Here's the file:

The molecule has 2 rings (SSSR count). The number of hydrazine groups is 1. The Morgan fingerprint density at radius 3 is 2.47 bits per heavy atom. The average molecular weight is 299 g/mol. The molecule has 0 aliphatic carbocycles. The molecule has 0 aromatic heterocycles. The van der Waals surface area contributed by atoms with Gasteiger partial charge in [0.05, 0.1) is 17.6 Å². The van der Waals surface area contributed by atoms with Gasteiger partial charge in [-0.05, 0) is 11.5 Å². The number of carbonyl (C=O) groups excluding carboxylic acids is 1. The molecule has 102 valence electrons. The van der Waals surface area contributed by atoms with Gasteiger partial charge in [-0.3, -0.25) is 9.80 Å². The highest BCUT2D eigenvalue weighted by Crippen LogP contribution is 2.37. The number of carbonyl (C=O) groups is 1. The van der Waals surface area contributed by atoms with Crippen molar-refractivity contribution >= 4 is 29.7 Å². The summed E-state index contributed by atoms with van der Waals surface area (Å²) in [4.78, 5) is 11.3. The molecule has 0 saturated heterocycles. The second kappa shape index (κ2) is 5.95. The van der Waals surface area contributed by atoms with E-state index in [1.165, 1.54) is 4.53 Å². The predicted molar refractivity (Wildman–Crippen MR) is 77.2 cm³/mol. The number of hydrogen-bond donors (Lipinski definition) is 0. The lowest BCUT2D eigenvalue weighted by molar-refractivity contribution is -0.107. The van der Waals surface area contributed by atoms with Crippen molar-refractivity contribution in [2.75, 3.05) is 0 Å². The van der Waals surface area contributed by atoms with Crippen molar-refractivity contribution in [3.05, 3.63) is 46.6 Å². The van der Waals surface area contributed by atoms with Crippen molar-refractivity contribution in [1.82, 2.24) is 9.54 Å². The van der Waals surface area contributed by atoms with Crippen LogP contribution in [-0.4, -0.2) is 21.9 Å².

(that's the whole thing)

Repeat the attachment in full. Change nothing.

The molecule has 2 rings (SSSR count). The number of hydrazine groups is 1. The Morgan fingerprint density at radius 3 is 2.47 bits per heavy atom. The average molecular weight is 299 g/mol. The molecule has 0 aliphatic carbocycles. The molecule has 0 aromatic heterocycles. The van der Waals surface area contributed by atoms with Gasteiger partial charge in [0.05, 0.1) is 17.6 Å². The van der Waals surface area contributed by atoms with Gasteiger partial charge in [-0.05, 0) is 11.5 Å². The number of carbonyl (C=O) groups excluding carboxylic acids is 1. The molecule has 102 valence electrons. The van der Waals surface area contributed by atoms with Gasteiger partial charge in [-0.3, -0.25) is 9.80 Å². The highest BCUT2D eigenvalue weighted by Crippen LogP contribution is 2.37. The number of carbonyl (C=O) groups is 1. The van der Waals surface area contributed by atoms with Crippen molar-refractivity contribution >= 4 is 29.7 Å². The summed E-state index contributed by atoms with van der Waals surface area (Å²) in [4.78, 5) is 11.3. The molecule has 0 saturated heterocycles. The second kappa shape index (κ2) is 5.95. The van der Waals surface area contributed by atoms with E-state index in [1.165, 1.54) is 4.53 Å². The predicted molar refractivity (Wildman–Crippen MR) is 77.2 cm³/mol. The number of hydrogen-bond donors (Lipinski definition) is 0. The lowest BCUT2D eigenvalue weighted by molar-refractivity contribution is -0.107. The van der Waals surface area contributed by atoms with Crippen molar-refractivity contribution in [2.75, 3.05) is 0 Å². The van der Waals surface area contributed by atoms with Crippen molar-refractivity contribution in [3.05, 3.63) is 46.6 Å². The van der Waals surface area contributed by atoms with Crippen molar-refractivity contribution in [1.82, 2.24) is 9.54 Å². The van der Waals surface area contributed by atoms with Crippen LogP contribution in [-0.4, -0.2) is 21.9 Å².